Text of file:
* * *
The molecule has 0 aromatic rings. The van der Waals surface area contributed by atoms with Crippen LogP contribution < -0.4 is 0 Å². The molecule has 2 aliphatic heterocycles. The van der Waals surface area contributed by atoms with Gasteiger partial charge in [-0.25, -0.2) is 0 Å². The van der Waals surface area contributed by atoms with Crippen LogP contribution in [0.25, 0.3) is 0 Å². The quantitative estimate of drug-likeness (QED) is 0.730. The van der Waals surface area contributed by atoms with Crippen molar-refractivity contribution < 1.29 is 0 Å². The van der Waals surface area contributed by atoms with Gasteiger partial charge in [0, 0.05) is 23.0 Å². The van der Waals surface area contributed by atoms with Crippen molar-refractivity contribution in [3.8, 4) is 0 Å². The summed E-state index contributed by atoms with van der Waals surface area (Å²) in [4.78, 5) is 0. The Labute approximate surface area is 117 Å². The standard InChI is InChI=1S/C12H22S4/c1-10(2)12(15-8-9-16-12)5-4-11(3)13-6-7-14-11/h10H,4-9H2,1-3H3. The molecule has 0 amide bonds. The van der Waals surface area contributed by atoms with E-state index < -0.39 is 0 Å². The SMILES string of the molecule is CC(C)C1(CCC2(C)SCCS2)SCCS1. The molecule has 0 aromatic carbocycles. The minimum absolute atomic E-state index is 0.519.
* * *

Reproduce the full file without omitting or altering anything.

The molecule has 0 aromatic rings. The van der Waals surface area contributed by atoms with Crippen LogP contribution < -0.4 is 0 Å². The molecule has 2 aliphatic heterocycles. The van der Waals surface area contributed by atoms with Gasteiger partial charge in [-0.25, -0.2) is 0 Å². The van der Waals surface area contributed by atoms with Crippen LogP contribution in [0.25, 0.3) is 0 Å². The quantitative estimate of drug-likeness (QED) is 0.730. The van der Waals surface area contributed by atoms with Crippen molar-refractivity contribution < 1.29 is 0 Å². The van der Waals surface area contributed by atoms with Gasteiger partial charge in [0, 0.05) is 23.0 Å². The van der Waals surface area contributed by atoms with Crippen molar-refractivity contribution in [3.8, 4) is 0 Å². The summed E-state index contributed by atoms with van der Waals surface area (Å²) in [4.78, 5) is 0. The Labute approximate surface area is 117 Å². The standard InChI is InChI=1S/C12H22S4/c1-10(2)12(15-8-9-16-12)5-4-11(3)13-6-7-14-11/h10H,4-9H2,1-3H3. The molecule has 0 amide bonds. The van der Waals surface area contributed by atoms with E-state index < -0.39 is 0 Å². The SMILES string of the molecule is CC(C)C1(CCC2(C)SCCS2)SCCS1. The molecule has 0 aromatic carbocycles. The minimum absolute atomic E-state index is 0.519.